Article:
How do u eat?


(Nicole) #1

I have 3 doses and day plus lantus at night I’m new to this idk how to eat I’m suppose to take before I eat but what if eat to much? And I’m also suppose to take other meds like for anxiety and pain and ADHD I’m scared to take these now with insulin I was taking metformin and it was fine does anyone have suggestions


(cmanton) #2

I know this probably isn’t what you were hoping to hear, but I think you really need to talk to a doctor or a Certified Diabetes Educator, especially about how your other meds could be impacted.

As for meals…has anyone talked to you about counting carbs? This is also something a Certified Diabetes Educator would really help with. Basically, everyone requires a different amount of insulin to eat carbs. You have to figure out what your ratio is (for instance, 1 unit of insulin per 10 g carbs), then you adjust your insulin based on what you’re going to eat. Once you get the hang of it, you’ll do great! But it really is something you need to consult with a professional about at first.

I understand the fear, as I was also turned loose into the wild without any instruction about insulin dosing at first. I highly encourage you to seek out the answers you need from certified educators. It will make your life a lot easier.


(Nicole) #3

Thanks. Ya I have a chart I’m getting use to it a lil just scary . But I do have appointment with a dietician


(sneathbupp) #4

Hang in there! I was diagnosed T1d 9 months ago. It took a while to figure out the insulin amount for meals. I also had to adjust my Lantus dose. The book “Think Like a Pancreas” helped a lot. It gets easier. Definitely talk to a certified diabetes educator and your doc about all your meds. Good luck!


(June) #5

Understanding carb counting and insulin ratios is key. If you have a smart phone, there are numerous apps that can assist with carb counting. I find CalorieKing to be a good resource.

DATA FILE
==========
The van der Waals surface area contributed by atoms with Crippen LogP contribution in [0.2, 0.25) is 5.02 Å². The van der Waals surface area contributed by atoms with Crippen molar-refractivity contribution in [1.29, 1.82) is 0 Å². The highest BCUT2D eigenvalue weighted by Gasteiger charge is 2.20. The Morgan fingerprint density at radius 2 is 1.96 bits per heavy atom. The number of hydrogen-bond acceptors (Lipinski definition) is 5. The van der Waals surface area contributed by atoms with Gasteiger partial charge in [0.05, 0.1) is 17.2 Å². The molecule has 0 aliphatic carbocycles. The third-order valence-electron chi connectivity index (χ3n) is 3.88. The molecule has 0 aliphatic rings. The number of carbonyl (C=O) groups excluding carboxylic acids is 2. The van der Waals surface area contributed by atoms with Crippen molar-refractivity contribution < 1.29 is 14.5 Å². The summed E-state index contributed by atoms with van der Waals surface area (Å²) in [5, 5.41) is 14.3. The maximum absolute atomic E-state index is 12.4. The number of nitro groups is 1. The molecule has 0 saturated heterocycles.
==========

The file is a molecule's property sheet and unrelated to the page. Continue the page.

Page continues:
(Gabriela) #6

Hi!

agree with above. also I’ve had diabetes for almost 20 years and I took shots just like you described for like 8 years and then got a pump. I know doctors say you should take insulin before you eat, but especially if you’re taking a syringe shot, it is totally okay especially at first as you get used to it to take the shot as soon as you are done eating so you know exactly how much you actually ate instead of merely an estimate of how hungry you think you are. Just don’t forget to do the shot after eating!! It happens and you’ll be okay but try to do it immediately after eating. I think that is simpler at first compared to taking it before eating. Eventually as you get to know your food and carb counting and everything taking it before will improve your levels even more…Also try to measure your food at home, like say you have pasta. Measure the pasta in a cup to however much you think you want and calculate the carbs that way. I know it can definitely be annoying but once you get the hang of it you can be a tiny bit less strict about it. I hope that makes sense and helps.


(Dennis J. Dacey, PWD) #7

Like you Gabriela, I’ve hear many people advocate taking insulin several minutes before a meal - on VERY rare occasions have I done this - and never when eating out and practically never when eating dinner at home of with friends because I do not anticipate what quantity I’ll put on my plate.
Back when rapid-acting insulin was first available [22 years ago this week] I was advised not to bolus until 5 minutes after I began eating a meal - yes, the FDA didn’t want feedback because of too many hypos.


(Gabriela) #8

Hi Dennis. Huh! well isn’t that something that they didn’t want that feedback!!! I’m not sure what else to say, but thanks for sharing. interesting…


(Dennis J. Dacey, PWD) #9

Actually Gabriella, the FDA was getting feedback and accepted it. what was seen during the trials was many testers going too low soon after eating and using Rapid-Acting [only Humalog was available for close to 5 years].
Many of the people who first used rapid-acting had been brought up on pork/beef insulins which were administered well before eating. The “wait until eating” advisory came out trying to break the habit of taking insulin and waiting, sometimes hours, before eating anything.


(Gabriela) #10

oh interesting! so much has changed and is changing rapidly…